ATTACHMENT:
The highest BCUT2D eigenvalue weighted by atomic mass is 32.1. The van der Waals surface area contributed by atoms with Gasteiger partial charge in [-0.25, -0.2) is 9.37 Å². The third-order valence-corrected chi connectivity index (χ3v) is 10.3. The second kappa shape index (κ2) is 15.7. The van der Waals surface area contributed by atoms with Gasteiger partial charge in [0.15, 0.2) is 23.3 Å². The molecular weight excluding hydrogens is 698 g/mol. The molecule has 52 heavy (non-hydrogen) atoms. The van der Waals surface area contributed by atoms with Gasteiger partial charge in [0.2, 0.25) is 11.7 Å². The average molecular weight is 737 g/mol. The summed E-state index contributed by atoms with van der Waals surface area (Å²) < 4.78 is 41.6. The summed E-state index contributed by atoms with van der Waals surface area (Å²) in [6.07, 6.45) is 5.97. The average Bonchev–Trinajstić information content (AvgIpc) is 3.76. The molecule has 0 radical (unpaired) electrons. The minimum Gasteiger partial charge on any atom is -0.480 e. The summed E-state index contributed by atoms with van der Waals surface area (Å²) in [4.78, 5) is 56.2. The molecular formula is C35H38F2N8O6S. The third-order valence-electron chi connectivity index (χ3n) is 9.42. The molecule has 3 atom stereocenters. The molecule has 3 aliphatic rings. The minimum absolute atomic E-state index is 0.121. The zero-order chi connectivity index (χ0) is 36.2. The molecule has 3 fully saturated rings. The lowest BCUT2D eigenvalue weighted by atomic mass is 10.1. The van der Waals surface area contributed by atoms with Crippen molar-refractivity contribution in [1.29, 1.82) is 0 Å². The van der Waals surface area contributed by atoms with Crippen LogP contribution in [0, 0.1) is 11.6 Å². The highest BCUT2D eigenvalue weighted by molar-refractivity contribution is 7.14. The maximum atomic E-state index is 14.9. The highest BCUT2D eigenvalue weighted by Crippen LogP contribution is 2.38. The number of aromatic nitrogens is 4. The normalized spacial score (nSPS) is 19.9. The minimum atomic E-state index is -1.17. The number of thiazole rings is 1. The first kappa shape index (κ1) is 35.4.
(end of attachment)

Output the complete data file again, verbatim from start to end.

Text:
The highest BCUT2D eigenvalue weighted by atomic mass is 32.1. The van der Waals surface area contributed by atoms with Gasteiger partial charge in [-0.25, -0.2) is 9.37 Å². The third-order valence-corrected chi connectivity index (χ3v) is 10.3. The second kappa shape index (κ2) is 15.7. The van der Waals surface area contributed by atoms with Gasteiger partial charge in [0.15, 0.2) is 23.3 Å². The molecular weight excluding hydrogens is 698 g/mol. The molecule has 52 heavy (non-hydrogen) atoms. The van der Waals surface area contributed by atoms with Gasteiger partial charge in [0.2, 0.25) is 11.7 Å². The average molecular weight is 737 g/mol. The summed E-state index contributed by atoms with van der Waals surface area (Å²) < 4.78 is 41.6. The summed E-state index contributed by atoms with van der Waals surface area (Å²) in [6.07, 6.45) is 5.97. The average Bonchev–Trinajstić information content (AvgIpc) is 3.76. The molecule has 0 radical (unpaired) electrons. The minimum Gasteiger partial charge on any atom is -0.480 e. The summed E-state index contributed by atoms with van der Waals surface area (Å²) in [4.78, 5) is 56.2. The molecular formula is C35H38F2N8O6S. The third-order valence-electron chi connectivity index (χ3n) is 9.42. The molecule has 3 atom stereocenters. The molecule has 3 aliphatic rings. The minimum absolute atomic E-state index is 0.121. The zero-order chi connectivity index (χ0) is 36.2. The molecule has 3 fully saturated rings. The lowest BCUT2D eigenvalue weighted by atomic mass is 10.1. The van der Waals surface area contributed by atoms with Crippen molar-refractivity contribution in [1.29, 1.82) is 0 Å². The van der Waals surface area contributed by atoms with Crippen LogP contribution in [0, 0.1) is 11.6 Å². The highest BCUT2D eigenvalue weighted by molar-refractivity contribution is 7.14. The maximum atomic E-state index is 14.9. The highest BCUT2D eigenvalue weighted by Crippen LogP contribution is 2.38. The number of aromatic nitrogens is 4. The normalized spacial score (nSPS) is 19.9. The minimum atomic E-state index is -1.17. The number of thiazole rings is 1. The first kappa shape index (κ1) is 35.4.